A friend gave me Bus Stops and Bicycles: A handbook for Single Ladies after we chatted about this post. Written by a 20 something Christian girl from Melbourne, it’s about to become my top recommended book on singleness.
The author starts by describing a bus stop, where everyone is waiting for something. Often the single life is characterised by waiting for the ‘bus’. But there’s another option: riding a bike! You might get sweaty, tired, or have to change clothes, but there’s a freedom to it and most of all, you’re going somewhere. The point is not that bikes are better than buses but that moving is better than standing still.
This book is not a theology of singleness, but it does tackle a few theories associated with singleness, particularly in the 6 myths the author refutes:
- Marriage is a right
- I’m a damsel in distress
- A man will complete me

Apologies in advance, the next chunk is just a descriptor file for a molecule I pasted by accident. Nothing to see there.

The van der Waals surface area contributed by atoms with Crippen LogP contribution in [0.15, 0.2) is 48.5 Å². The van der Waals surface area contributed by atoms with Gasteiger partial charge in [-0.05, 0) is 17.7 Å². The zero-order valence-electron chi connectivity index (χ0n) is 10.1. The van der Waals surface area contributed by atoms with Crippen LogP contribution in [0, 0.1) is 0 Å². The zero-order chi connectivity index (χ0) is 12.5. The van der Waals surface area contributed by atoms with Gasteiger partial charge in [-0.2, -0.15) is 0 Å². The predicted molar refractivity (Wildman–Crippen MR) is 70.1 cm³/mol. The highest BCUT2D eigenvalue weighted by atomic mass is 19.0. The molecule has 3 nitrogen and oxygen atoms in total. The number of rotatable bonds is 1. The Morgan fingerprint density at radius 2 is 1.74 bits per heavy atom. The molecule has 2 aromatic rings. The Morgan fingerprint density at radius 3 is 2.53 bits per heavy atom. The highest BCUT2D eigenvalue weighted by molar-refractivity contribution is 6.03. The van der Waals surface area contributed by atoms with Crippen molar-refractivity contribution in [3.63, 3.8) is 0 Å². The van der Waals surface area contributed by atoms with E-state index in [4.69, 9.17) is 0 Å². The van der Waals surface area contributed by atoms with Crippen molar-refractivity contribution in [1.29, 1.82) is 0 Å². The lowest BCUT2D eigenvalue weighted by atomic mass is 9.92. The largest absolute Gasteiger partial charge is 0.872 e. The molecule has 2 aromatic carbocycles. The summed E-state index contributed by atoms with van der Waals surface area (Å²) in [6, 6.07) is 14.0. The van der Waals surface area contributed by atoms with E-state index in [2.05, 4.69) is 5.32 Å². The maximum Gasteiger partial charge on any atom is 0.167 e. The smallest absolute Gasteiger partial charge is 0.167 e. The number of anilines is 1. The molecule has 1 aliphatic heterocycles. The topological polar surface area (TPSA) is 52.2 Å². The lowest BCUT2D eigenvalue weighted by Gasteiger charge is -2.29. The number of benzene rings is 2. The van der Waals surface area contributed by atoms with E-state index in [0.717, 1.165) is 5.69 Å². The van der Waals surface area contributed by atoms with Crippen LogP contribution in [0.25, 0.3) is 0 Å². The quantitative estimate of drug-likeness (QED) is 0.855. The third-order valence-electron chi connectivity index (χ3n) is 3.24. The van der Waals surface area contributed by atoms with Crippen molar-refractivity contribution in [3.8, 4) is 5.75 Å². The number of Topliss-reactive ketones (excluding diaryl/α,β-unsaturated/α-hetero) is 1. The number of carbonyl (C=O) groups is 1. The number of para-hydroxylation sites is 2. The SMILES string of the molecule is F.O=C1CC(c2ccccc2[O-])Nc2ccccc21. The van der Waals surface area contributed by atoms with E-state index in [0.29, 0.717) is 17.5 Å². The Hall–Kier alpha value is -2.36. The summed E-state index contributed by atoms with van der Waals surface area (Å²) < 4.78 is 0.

- If I was married I wouldn’t be lonely
- The grass is greener on the married side
- I’m not a proper adult
Her section of how to combat Satan’s lies about singleness is also excellent. The uniqueness of this book, though, is its practical suggestions about living a full, happy life as a young single woman. Things like:
- Tips for overcoming loneliness
- How to keep smiling for an entire wedding
- What to do with sexual desire
- How to handle insensitive remarks
This book is kind of like a more practical version of Singled Out but written by a single who is 10 years younger, Australian and a bit more funky. It’s short, humorous and joyful. Because its author is a single woman, she can sympathise, bring rebukes and make suggestions that sound hollow coming out of a married woman’s mouth. She still holds out hope for marriage and she doesn’t paint singleness as the best thing ever but her book celebrates single women and encourages them to be both strong and gentle, empowered and gracious, hopeful and purposeful.
Tamie Davis is an Aussie living in Tanzania, writing at meetjesusatuni.com.